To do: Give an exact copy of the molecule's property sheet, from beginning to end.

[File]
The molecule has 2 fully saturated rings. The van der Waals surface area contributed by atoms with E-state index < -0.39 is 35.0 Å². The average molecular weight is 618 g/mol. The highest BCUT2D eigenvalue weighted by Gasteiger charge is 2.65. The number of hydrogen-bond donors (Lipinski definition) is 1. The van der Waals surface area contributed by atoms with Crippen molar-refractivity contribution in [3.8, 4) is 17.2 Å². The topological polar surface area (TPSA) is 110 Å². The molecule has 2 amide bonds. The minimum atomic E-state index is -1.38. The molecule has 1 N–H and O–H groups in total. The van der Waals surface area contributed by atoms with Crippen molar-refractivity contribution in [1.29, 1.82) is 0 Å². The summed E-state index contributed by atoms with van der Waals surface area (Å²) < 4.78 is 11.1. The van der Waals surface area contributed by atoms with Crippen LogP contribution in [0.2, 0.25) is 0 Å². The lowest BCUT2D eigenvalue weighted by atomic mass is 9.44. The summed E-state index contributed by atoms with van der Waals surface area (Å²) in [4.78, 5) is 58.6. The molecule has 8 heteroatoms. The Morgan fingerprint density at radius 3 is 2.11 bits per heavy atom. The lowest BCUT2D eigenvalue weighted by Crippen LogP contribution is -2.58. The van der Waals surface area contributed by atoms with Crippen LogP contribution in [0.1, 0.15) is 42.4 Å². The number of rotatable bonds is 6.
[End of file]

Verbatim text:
The molecule has 2 fully saturated rings. The van der Waals surface area contributed by atoms with E-state index < -0.39 is 35.0 Å². The average molecular weight is 618 g/mol. The highest BCUT2D eigenvalue weighted by Gasteiger charge is 2.65. The number of hydrogen-bond donors (Lipinski definition) is 1. The van der Waals surface area contributed by atoms with Crippen molar-refractivity contribution in [3.8, 4) is 17.2 Å². The topological polar surface area (TPSA) is 110 Å². The molecule has 2 amide bonds. The minimum atomic E-state index is -1.38. The molecule has 1 N–H and O–H groups in total. The van der Waals surface area contributed by atoms with Crippen molar-refractivity contribution in [1.29, 1.82) is 0 Å². The summed E-state index contributed by atoms with van der Waals surface area (Å²) < 4.78 is 11.1. The van der Waals surface area contributed by atoms with Crippen LogP contribution in [0.2, 0.25) is 0 Å². The lowest BCUT2D eigenvalue weighted by atomic mass is 9.44. The summed E-state index contributed by atoms with van der Waals surface area (Å²) in [4.78, 5) is 58.6. The molecule has 8 heteroatoms. The Morgan fingerprint density at radius 3 is 2.11 bits per heavy atom. The lowest BCUT2D eigenvalue weighted by Crippen LogP contribution is -2.58. The van der Waals surface area contributed by atoms with Crippen LogP contribution in [0.1, 0.15) is 42.4 Å². The number of rotatable bonds is 6.